Napa Valley is the most famous wine region in the United States and St. Helena has the distinction of being the birthplace of the Napa Valley wine industry.
Over 150 years ago in 1861, Charles Krug established a winery just north of the town of St. Helena. As immigrants moved west, they settled the sleepy little town near the center of the Napa Valley throughout the 19th century, turning to farming to support their families. Somewhere along the way, grapes were planted and found to flourish. The area was soon regarded as one of the finest vineyard locations to be found anywhere in the world and by 1880, over 100 people were making wine in St. Helena.
Henry Pellet, another winemaking pioneer, had a winery just south of the town of St. Helena. In 1873, he and Charles Krug combined their wine lots in carloads to ship to eastern cities such as Detroit. But the wines were not well received, buyers having the impression that there were too many Mission grapes in the mix.
This impression was confirmed again the following year when Charles Krug returned from a trip to the east and met with discouraging results. Adding to their woes, the country was in a recession and the market was flooded with French wine. Tariffs on the imported wine were low, but railroad fees for the California wine were high. Phylloxera had begun to surface in California, and a glut of wine was beginning to accumulate in the Napa Valley.
In what might be considered the first ever marketing report on the California wine industry, the president of the State Agricultural Society in 1874 confirmed in a report that the perceived quality of the wines would not improve unless Missions were removed from the fermentation process. Clearly something had to be done and in December 1875, Charles Krug, Henry Pellet and Seneca Ewer met to develop a strategy to overcome their problems.
Two days later they held another meeting inviting others to attend. It was a veritable “Who’s Who” of Napa Valley vintners, businessmen and pioneers of the time. A new organization was established called the St. Helena Viticultural Club and meetings were to be held twice a month.
The Club accomplishments were numerous by the close of the century and the vintners began to see increased interest in Napa Valley wines. According to historian William Heintz, they began “…collecting and publishing statistics showing the superiority of our climate and the great fertility of our soil.” A 40 ft. by 135 ft. bonded warehouse was completed in 1878 as well as a two-story Vintners Hall for offices and meetings, which was opened in 1880. After lively debate, members signed a pledge to eliminate chaptalization. Krug used the Club to raise awareness of one of his pet topics – the value of planting foreign varieties instead of Mission grapes. An organization was started to deal with the onslaught of Phylloxera.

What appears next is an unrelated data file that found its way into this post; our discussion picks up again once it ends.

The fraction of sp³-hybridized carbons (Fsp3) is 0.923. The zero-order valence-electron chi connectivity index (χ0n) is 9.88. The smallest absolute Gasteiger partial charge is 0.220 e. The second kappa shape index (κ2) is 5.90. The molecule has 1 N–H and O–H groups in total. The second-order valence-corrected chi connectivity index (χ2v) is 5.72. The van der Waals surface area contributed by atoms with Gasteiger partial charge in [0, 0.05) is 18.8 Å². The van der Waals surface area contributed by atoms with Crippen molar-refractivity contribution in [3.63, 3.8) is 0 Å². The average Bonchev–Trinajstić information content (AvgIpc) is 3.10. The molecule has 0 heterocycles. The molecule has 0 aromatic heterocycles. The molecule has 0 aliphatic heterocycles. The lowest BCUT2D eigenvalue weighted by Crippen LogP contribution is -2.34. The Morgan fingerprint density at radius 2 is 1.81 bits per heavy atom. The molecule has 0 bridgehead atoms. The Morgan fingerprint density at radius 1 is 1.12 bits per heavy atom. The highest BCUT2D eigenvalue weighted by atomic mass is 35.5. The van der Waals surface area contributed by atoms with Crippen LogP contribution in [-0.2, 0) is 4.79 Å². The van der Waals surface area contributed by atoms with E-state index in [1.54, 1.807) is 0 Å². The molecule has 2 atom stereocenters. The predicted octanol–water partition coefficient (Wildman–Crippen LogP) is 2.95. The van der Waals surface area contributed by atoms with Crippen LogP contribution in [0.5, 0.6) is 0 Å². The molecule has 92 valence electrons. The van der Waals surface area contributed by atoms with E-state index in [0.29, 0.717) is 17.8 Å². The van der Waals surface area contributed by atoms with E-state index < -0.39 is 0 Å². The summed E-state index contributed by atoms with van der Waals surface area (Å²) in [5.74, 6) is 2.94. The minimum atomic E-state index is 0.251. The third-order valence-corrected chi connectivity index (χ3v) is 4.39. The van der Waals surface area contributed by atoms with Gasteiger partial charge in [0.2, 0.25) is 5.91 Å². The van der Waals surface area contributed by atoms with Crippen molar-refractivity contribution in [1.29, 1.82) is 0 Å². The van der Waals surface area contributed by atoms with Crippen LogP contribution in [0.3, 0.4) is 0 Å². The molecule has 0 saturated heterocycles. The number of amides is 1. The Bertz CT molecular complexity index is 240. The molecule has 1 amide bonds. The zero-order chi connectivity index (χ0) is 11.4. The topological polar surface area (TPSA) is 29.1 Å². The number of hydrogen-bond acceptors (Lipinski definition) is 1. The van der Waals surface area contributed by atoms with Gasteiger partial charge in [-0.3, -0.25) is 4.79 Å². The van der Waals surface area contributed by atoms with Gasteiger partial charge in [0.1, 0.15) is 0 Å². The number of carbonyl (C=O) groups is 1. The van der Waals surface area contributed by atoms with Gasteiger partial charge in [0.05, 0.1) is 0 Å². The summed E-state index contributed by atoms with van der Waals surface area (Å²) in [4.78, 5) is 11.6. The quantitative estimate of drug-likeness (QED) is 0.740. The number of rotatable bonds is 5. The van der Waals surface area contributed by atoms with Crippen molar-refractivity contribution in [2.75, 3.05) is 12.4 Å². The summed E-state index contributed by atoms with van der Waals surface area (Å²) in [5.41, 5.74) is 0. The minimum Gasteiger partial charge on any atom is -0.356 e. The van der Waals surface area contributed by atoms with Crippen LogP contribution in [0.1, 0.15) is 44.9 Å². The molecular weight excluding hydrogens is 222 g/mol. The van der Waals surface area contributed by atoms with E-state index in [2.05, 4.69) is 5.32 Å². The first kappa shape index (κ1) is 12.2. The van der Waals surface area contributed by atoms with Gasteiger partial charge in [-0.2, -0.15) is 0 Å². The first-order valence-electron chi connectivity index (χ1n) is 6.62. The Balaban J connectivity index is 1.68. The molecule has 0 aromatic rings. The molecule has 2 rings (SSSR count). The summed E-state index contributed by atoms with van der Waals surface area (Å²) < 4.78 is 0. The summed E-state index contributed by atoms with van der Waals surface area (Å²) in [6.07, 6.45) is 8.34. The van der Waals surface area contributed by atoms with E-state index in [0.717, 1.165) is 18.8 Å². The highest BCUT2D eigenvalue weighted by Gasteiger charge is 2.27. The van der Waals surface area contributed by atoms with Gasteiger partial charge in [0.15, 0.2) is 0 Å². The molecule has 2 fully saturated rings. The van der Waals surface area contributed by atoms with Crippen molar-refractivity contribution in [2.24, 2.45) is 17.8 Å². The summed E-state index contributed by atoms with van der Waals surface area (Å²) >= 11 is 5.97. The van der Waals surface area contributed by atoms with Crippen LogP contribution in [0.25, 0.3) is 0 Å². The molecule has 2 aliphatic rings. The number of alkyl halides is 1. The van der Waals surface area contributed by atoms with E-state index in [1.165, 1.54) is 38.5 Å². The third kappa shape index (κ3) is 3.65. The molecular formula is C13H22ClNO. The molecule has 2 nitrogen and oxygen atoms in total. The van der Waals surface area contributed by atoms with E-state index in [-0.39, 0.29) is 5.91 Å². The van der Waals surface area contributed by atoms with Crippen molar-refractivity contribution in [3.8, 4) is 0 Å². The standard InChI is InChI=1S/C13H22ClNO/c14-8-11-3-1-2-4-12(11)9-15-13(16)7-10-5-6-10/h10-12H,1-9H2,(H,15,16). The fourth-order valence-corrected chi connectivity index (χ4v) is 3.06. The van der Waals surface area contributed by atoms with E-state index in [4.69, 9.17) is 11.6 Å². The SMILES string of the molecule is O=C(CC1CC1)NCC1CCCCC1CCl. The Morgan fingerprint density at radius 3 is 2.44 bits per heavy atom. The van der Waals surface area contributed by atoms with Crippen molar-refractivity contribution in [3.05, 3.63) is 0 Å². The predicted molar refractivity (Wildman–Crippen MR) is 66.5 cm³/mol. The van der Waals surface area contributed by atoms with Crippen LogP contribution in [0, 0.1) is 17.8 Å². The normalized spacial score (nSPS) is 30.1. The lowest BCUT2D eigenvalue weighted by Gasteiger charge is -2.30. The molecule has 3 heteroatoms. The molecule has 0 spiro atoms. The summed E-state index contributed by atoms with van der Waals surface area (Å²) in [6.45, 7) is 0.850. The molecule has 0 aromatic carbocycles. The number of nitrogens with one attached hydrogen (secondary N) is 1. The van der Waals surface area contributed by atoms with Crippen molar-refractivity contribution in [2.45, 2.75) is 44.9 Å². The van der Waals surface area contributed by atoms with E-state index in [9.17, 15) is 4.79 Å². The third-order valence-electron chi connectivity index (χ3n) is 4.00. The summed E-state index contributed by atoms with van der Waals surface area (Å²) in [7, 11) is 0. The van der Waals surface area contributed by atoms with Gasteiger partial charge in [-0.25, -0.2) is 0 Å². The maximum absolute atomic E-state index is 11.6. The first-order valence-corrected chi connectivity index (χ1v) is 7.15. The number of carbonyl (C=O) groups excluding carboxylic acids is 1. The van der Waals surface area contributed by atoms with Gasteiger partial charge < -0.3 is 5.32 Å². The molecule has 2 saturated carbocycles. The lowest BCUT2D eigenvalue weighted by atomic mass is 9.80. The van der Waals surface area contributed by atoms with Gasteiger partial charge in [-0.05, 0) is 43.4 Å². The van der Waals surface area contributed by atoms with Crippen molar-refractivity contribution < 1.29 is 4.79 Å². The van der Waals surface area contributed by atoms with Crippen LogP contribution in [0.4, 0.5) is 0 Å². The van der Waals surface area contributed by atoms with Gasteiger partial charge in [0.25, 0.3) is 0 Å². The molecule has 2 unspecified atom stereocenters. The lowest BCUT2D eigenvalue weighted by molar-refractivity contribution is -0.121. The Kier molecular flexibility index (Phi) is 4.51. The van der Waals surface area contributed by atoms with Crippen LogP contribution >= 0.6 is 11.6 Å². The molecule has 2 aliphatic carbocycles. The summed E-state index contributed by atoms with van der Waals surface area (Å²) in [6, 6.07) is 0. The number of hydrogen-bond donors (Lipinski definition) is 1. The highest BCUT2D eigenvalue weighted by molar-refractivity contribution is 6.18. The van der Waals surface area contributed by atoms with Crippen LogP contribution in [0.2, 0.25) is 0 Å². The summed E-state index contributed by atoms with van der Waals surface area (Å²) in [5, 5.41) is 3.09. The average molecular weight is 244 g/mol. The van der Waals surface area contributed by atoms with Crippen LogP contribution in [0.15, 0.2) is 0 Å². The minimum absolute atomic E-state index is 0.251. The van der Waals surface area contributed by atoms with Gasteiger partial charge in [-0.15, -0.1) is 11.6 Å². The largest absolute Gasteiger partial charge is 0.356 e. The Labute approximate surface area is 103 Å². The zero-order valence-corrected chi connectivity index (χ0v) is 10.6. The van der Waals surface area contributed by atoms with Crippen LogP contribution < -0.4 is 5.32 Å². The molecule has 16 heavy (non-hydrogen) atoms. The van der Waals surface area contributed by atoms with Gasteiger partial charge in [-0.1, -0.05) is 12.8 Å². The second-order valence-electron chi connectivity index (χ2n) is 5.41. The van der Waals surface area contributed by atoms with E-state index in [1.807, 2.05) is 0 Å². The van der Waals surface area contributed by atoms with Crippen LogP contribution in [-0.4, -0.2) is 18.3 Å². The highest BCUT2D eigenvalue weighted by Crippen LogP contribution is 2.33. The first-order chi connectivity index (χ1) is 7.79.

In 1880 the name changed to St. Helena Viticultural Association and it remained active until around 1912.
Today, St. Helena thrives as an important, historic Napa Valley community. The official Appellation was approved in 1995, its boundaries defined by Zinfandel Lane to the South, Bale Lane to the north, the intersection of Howell Mountain and Conn Valley Road to the east, and the 400 ft. elevation line on the west.
In 2004, after a 128-year hiatus, grape growers and wineries in St. Helena revived the St. Helena Viticultural Society for education and promotion purposes. “We formed this group to focus the public on the exceptional quality of the wine produced with the St. Helena appellation,” explained Beth Novak Milliken, the group’s first president. “The St. Helena appellation has a number of unique features – its history, its community, its very specific geographic and climactic conditions, the large number of wineries and growers it supports and the diversity of the varietals we grow.”
The group’s modern day moniker is Appellation St. Helena. Harking back to the original meeting in 1876, Fulton Mather, Chairman of the History Committee commented, “It was Charles Krug who urged at the very first meeting of the Club that to win the respect of wine connoisseurs on the East Coast, it was not enough just to declare that we own possibly the best soil and climate on Earth for growing grapes. We must harvest and produce from this appellation wines made from the world’s best varieties. The direction for St. Helena was forever set at that meeting.”
For more details, see the history of the St. Helena Viticultural Club.